Work Type




Faculty Advisor

Danny McMillian, Jennifer Hastings




Title: Defending the Art of Physical Therapy: Expanding Inquiry and Crafting Culture in Support of Therapeutic Alliance

Authors: Nicole Brun-Cottan1, SPT, Danny McMillian PT DSc.1, Jennifer Hastings, PT PhD. ,NCS.1

Affiliations 1. School of Physical Therapy, University of Puget Sound, Tacoma WA, USA.

Theory/Body: The successful practice of physical therapy within the biopsychosocial construct requires a professional culture that places value on the interpersonal relationships that foster healing and the face time required to build those relationships. The unfortunate truth is that pressures on current practice are not facilitating this dynamic approach. The drive for increased productivity, cost effectiveness and ultimately, profit, are changing the landscape in which we practice. For-profit entities are placing an emphasis on data-driven practice patterns and tying reimbursement to performance on standardized outcomes measures. The data that drives these models is often not informed by physical therapists, and changes are being imposed by payers without adequate regard for the impact on quality of life for both patients and practitioners. This phenomenon is fueled by an overemphasis on quantitative research in evidence based medicine and an under-appreciation of clinical expertise and patient values. This imbalance undermines the holistic, patient-centered approach that has been the basis for physical therapy since its inception.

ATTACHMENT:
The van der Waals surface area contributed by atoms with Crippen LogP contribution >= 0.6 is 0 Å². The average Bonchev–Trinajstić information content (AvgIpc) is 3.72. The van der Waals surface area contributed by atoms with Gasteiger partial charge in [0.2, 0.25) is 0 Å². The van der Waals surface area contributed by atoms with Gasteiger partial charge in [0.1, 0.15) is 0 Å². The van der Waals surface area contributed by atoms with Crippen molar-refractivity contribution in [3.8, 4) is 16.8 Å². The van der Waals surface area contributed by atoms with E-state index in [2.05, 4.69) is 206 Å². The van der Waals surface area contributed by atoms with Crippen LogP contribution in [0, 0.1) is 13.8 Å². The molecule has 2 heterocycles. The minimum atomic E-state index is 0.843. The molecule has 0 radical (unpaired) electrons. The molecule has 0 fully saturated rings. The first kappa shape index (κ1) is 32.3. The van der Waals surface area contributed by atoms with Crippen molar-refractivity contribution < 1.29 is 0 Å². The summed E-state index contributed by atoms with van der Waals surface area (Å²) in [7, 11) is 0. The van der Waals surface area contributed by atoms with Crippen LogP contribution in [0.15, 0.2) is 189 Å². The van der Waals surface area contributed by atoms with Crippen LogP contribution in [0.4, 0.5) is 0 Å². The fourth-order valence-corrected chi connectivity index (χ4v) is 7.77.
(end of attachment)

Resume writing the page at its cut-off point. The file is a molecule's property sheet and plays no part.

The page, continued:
In this paper an argument is presented that we are losing the art of practicing physical therapy. Authors suggests that in order to preserve defining characteristics of the profession, there is an urgent need to redirect our research agenda and PT education with a focus on the study of contextual and psycho-social factors that influence treatment outcomes. Recent research findings indicate that the effect of therapeutic alliance may be as important to outcomes as the chosen intervention. The authors suggest that excellence in DPT education must incorporate education addressing the vital importance of therapeutic alliance and also include training in the skills for developing such unique intentional relationships.


1.Hall AM, Ferreira PH, Maher CG, Latimer J, Ferreira ML. The Influence of the Therapist Patient Relationship on Treatment Outcome in Physical Rehabilitation: A Systematic Review. Physical Therapy. 2010;90(8):1099-1110. doi:10.2522/ptj.20090245.

2.Kayes NM, McPherson KM. Human technologies in rehabilitation: “Who” and “How” we are with our clients. Disability & Rehabilitation. 2012;34(22):1907-1911 5p. doi:10.3109/09638288.2012.670044.

3. Rosin T. Fee-for-service vs. value-based care: 6 points of debate raised by health policy experts.


University of Puget Sound